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Sunday, February 12, 2012

'Ground zero for intelligence work'

There's what purports to be an interview with a Mossad agent in Sunday's Times of London. Unfortunately, the Times is so deeply behind a paywall these days that you can't find the article in the Times - nor in the Australian, which reprints many Times articles. I found out about the interview here, and found the full text here.
A few hours south of Baku is the border with Iran, which Shimon calls “the grey zone” for intelligence operatives. “There is a great deal of information there from people who regularly and freely travel across the borders. It is unregulated — almost. Except for the Iranians who are watching us watch them,” he said.

Dr Orujlu said that thousands of Iranian Revolutionary Guard members were operating in Azerbaijan. He estimated that there were fewer agents from Israel’s Mossad agency, but that they operated in a “more effective” way. “The Iranians act in the open, they want everyone to know that they are here. The Israelis are more subtle, like the Americans. But in the end everyone knows they are here too.”

In his previous work in counter-intelligence, Dr Orujlu tried to keep tabs on who was in the country and what they were working on. “But there are so many of them and we are a small country. They play above us,” he said.

Zazdusht Aleizada, who met The Times in the newspaper offices he runs, said the spy networks were an “open secret” in Baku. “We all know that they are here. The only secret is how much money they paid the Azerbaijani Government in bribes.”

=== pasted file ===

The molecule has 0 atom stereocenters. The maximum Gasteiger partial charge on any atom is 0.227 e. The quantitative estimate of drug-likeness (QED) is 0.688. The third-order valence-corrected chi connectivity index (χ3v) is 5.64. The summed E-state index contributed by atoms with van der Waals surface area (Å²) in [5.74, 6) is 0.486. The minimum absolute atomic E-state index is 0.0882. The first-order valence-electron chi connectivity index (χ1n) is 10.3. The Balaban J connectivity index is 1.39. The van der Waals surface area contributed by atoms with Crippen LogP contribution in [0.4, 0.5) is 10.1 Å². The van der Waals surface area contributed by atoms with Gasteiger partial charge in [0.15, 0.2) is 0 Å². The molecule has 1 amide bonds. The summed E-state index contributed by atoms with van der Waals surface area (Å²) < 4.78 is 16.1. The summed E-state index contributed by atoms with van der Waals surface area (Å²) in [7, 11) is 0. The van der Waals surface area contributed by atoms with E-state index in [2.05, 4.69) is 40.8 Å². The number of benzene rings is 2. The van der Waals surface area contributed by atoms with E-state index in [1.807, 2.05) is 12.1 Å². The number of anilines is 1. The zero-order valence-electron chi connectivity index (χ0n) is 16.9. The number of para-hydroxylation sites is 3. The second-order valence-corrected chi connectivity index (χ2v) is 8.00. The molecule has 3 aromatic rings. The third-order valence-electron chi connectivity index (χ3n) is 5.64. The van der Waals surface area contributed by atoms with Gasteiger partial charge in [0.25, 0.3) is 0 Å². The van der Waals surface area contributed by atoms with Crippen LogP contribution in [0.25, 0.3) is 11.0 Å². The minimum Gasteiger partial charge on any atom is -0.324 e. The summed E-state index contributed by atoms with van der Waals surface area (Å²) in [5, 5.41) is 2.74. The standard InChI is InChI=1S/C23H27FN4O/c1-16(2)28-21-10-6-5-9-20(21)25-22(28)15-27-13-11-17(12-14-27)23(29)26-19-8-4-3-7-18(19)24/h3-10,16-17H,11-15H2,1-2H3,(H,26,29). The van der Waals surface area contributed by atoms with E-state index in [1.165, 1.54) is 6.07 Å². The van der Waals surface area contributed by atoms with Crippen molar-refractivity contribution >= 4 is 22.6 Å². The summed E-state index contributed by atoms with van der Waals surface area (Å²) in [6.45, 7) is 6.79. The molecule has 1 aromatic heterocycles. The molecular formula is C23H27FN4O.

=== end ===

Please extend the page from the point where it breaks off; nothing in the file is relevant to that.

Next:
“There is a natural relationship between Azerbaijan and Iran. Azerbaijan is a gateway to Iran,” said Kamil Salimov, a law professor at Baku University with former ties to the Government. About 16 per cent of Iranians are native Azeris, many of whom live in the northern part of Iran and enjoy visa-free travel between the two countries.

But tensions between the two countries have recently been on the rise, with the state-run Azerbaijani news service increasingly reporting the mistreatment of Azeris in Iran.

“There is anger over perceived Iranian arrogance, and the fact that Iran continues to support and grow ties with Armenia, with which Azerbaijan has a territorial dispute,” said Mehman Aliyev, director of the independent news agency Turan.

Israel has capitalised on such discontent and an open market in Azerbaijan, forging business and military links over the past two decades. Israel buys 30 per cent of its oil from Azerbaijan, and recently awarded a lucrative gas-drilling contract off the coast of southern Israel to an Azerbaijani company. Israel has also recently set up a factory outside Baku, which makes approximately one third of the parts for its drones. The unmanned aerial vehicles, which are used to gather intelligence, are also being sold to Azerbaijan amid speculation that a base is being constructed for a permanent mission over Iran.

“The Azerbaijani military force is already completed in sync with the Israeli and American systems,” Dr Orujlu said. “Largely because the Americans have been using Azerbaijan for medevacs from Afghanistan for years.” Shimon confirmed that the Israeli and Azerbaijani militaries were “well acquainted” with one another.

But for residents of Azerbaijan who maintain ties to Iran, the newfound closeness with Israel is a subject of distress.

Read the whole thing. I have to say that given what a small country we are, I am constantly impressed with how we supposedly have spy networks around the world.

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